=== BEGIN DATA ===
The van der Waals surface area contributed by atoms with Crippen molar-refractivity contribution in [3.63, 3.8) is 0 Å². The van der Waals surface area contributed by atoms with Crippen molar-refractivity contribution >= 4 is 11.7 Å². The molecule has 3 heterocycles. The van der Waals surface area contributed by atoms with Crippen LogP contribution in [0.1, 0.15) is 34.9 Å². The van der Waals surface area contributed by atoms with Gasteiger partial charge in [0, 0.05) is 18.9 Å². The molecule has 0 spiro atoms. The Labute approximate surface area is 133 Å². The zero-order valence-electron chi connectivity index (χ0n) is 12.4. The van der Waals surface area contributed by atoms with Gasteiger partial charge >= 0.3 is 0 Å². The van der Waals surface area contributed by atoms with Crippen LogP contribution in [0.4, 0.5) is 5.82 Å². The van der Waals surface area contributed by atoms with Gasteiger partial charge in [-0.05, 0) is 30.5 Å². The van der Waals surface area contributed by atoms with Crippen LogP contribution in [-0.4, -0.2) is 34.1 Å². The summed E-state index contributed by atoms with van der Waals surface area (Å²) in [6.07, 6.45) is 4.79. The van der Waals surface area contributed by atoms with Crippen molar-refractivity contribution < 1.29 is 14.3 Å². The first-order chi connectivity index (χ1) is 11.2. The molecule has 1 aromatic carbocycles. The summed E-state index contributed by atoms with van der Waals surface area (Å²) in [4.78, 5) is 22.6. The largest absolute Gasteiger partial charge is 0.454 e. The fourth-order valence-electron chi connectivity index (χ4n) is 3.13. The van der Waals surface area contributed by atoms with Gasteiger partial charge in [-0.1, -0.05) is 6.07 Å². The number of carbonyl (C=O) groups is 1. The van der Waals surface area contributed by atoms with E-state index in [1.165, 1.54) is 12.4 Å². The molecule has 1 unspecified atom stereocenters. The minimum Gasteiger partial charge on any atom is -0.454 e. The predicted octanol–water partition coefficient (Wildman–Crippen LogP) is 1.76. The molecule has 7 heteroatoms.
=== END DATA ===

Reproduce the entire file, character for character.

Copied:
The van der Waals surface area contributed by atoms with Crippen molar-refractivity contribution in [3.63, 3.8) is 0 Å². The van der Waals surface area contributed by atoms with Crippen molar-refractivity contribution >= 4 is 11.7 Å². The molecule has 3 heterocycles. The van der Waals surface area contributed by atoms with Crippen LogP contribution in [0.1, 0.15) is 34.9 Å². The van der Waals surface area contributed by atoms with Gasteiger partial charge in [0, 0.05) is 18.9 Å². The molecule has 0 spiro atoms. The Labute approximate surface area is 133 Å². The zero-order valence-electron chi connectivity index (χ0n) is 12.4. The van der Waals surface area contributed by atoms with Gasteiger partial charge >= 0.3 is 0 Å². The van der Waals surface area contributed by atoms with Crippen LogP contribution in [0.4, 0.5) is 5.82 Å². The van der Waals surface area contributed by atoms with Gasteiger partial charge in [-0.05, 0) is 30.5 Å². The van der Waals surface area contributed by atoms with Crippen LogP contribution in [-0.4, -0.2) is 34.1 Å². The summed E-state index contributed by atoms with van der Waals surface area (Å²) in [6.07, 6.45) is 4.79. The van der Waals surface area contributed by atoms with Crippen molar-refractivity contribution < 1.29 is 14.3 Å². The first-order chi connectivity index (χ1) is 11.2. The molecule has 1 aromatic carbocycles. The summed E-state index contributed by atoms with van der Waals surface area (Å²) in [4.78, 5) is 22.6. The largest absolute Gasteiger partial charge is 0.454 e. The fourth-order valence-electron chi connectivity index (χ4n) is 3.13. The van der Waals surface area contributed by atoms with Gasteiger partial charge in [-0.1, -0.05) is 6.07 Å². The number of carbonyl (C=O) groups is 1. The van der Waals surface area contributed by atoms with E-state index in [1.165, 1.54) is 12.4 Å². The molecule has 1 unspecified atom stereocenters. The minimum Gasteiger partial charge on any atom is -0.454 e. The predicted octanol–water partition coefficient (Wildman–Crippen LogP) is 1.76. The molecule has 7 heteroatoms.